For Loops

Unlike most loops, the for loop does not test the condition of a variable each time it goes around the loop. Instead, it starts with a list of items to iterate through and works its way through them until it has reached the end. This makes it the most deterministic of the loop structures. This does not mean that the list of items has to be written out explicitly in the script itself (although it can be, and often is). It can iterate through each of the words in a file, through the content of a variable, or even through the output of other commands. The simplest form of for is to give it a set of items to work through, however.


$ cat
for fruit in apple orange pear
  echo "I really like ${fruit}s"
echo "Let's make a salad!"
$ ./
I really like apples
I really like oranges
I really like pears
Let's make a salad!

What happens here is that you define a variable, fruit, which is set in turn to apple, then orange, then pear. This loops around three times until it has exhausted its list. The first time around the loop is fruit=apple; the second time, fruit=orange; and on the third and final iteration, fruit=pear. Once it has completed the loop, the script continues normal execution with the next command after the done statement. In this case, it ends by saying “Let’s make a salad!” to show that it has ended the loop, but not the ...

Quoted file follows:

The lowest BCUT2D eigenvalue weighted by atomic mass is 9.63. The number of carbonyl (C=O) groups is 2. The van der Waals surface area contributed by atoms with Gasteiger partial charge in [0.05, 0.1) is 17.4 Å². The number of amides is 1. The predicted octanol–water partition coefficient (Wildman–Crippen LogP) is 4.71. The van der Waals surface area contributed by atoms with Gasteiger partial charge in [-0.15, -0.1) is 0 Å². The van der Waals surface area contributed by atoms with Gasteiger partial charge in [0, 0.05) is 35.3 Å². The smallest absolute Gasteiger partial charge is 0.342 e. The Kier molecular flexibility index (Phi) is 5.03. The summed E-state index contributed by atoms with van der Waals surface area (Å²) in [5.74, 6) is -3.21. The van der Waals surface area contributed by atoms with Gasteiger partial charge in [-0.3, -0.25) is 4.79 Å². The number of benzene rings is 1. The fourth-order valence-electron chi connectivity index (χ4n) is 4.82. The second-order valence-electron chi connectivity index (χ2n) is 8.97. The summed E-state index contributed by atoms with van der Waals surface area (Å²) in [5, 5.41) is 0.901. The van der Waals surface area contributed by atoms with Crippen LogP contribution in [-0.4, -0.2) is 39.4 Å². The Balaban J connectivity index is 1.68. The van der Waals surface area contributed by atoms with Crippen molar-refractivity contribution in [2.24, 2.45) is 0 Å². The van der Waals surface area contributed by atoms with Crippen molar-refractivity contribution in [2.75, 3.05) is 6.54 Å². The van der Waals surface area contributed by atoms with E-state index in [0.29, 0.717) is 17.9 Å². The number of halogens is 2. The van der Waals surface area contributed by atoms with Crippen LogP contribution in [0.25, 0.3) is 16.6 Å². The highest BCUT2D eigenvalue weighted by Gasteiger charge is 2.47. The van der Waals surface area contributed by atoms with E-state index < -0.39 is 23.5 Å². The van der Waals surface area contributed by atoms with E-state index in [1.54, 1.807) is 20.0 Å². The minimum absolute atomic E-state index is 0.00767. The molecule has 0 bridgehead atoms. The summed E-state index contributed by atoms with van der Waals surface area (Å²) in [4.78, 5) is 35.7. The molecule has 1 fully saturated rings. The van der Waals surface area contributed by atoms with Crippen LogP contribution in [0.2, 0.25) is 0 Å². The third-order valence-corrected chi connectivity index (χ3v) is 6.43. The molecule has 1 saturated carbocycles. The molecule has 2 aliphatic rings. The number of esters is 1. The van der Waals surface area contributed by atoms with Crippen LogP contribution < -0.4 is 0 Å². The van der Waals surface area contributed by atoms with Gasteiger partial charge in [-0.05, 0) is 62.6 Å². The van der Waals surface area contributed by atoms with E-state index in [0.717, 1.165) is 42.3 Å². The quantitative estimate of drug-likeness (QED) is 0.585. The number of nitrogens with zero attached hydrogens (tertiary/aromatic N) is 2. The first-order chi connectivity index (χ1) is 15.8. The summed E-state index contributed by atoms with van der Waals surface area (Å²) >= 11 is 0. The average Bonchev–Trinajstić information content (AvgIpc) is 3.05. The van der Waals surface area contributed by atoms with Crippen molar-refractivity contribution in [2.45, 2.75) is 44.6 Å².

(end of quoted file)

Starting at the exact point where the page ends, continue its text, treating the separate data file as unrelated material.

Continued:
Get Shell Scripting: Expert Recipes for Linux, Bash, and More now with O’Reilly online learning.

O’Reilly members experience live online training, plus books, videos, and digital content from 200+ publishers.